When Cori Yarbrough interviewed for a job with Munford Parks and Recreation four years ago, there was one particular thing she wanted to pitch to her potential employer.
Through her previous experience working at games, she had noticed a lot of kids watching on the sidelines instead of playing.
“There were always these kids, whether it was somebody’s brother or cousin, watching the games who weren’t playing,” Yarbrough said.
She presented a plan to fix that in her interview and when she got the job as programs coordinator it was implemented a couple of months later.
SNAG, which stands for Special Needs Athletic Group, got started in Munford in the fall of 2015. The program is for children, and sometimes young adults, who are not able to take part in traditional sports for various reasons.
Between 12 and 15 participants play a baseball game once a week for six weeks in the spring and fall at Centennial Park.
“Some have physical limitations and a lot are developmentally delayed or have behavioral issues that don’t allow them to play for a full hour under strict rules and guidelines,” Yarbrough said. “They need a little more freedom.”
Tyler Griffin, who is now 20 and has autism, started playing in the league four years ago and never stopped.
“He loves it,” said Judy Little, Griffin’s mother. “It gives him a chance to play with other members of the community without the pressure.”
A big part of the program is the volunteers. Each player is assigned a “buddy” who goes out on the field and provides whatever kind of help is necessary. Some of the players need physical help while others just require moral support from a familiar face.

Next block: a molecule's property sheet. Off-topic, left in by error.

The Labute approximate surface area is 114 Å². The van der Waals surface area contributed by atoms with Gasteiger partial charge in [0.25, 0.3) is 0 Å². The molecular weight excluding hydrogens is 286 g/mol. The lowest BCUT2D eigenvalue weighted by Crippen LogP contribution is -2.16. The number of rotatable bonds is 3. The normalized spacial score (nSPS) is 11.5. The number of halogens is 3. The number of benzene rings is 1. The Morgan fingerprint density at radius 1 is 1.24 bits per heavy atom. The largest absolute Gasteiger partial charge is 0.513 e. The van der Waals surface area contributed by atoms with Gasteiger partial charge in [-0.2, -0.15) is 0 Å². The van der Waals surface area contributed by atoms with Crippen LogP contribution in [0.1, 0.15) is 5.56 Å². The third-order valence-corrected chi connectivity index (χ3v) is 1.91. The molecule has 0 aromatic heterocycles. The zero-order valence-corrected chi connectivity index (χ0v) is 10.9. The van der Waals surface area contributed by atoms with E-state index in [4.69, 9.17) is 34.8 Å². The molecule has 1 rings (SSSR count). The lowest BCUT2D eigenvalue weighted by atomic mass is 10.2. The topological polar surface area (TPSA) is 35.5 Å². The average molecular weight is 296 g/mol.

The buddies come in in all ages, but a lot of them are teenagers from Gateway Baptist Church.
Having volunteers on the field also give parents a much-needed break.
“Their life is so involved in helping their kids do day-to-day stuff,” Yarbrough said. “To be able to sit back and watch their kid enjoy something they’ve never been able to do before is a big part of it. It’s just as much for the parents, really, as it is for the kids … We have volunteers so parents can just sit back and enjoy it.”
The games generally draw pretty big crowds. Yarbrough said it’s very common for the players to tell teachers or other people from their school about the games and those people show up to cheer them on.
Yarbrough said she would love to have an indoor facility one day that could be used because some kids can’t be outside in hot weather for long periods of time.
“You always wish you could provide more opportunities for more kids and make it bigger,” Yarbrough said.
Fall registration will be July 1 – Aug. 18. Anyone interested can register here or at the Munford Parks and Recreation office. The cost is $55.
SNAG gets some support from the business community. Community members have offered to pay the fee for those who can’t afford it.
Don Currie of Delta Marketing Services has paid for the uniforms each of the past four years.
“His support has been a huge part of our program and we are very thankful for him,” Yarbrough said.
Little said the program has greatly benefitted her son.
“All the parents are great because it’s great to see your child try something new,” she said. “I know Tyler enjoys it, being able to participate in a sport he likes. He loves seeing all the people he calls his friends.”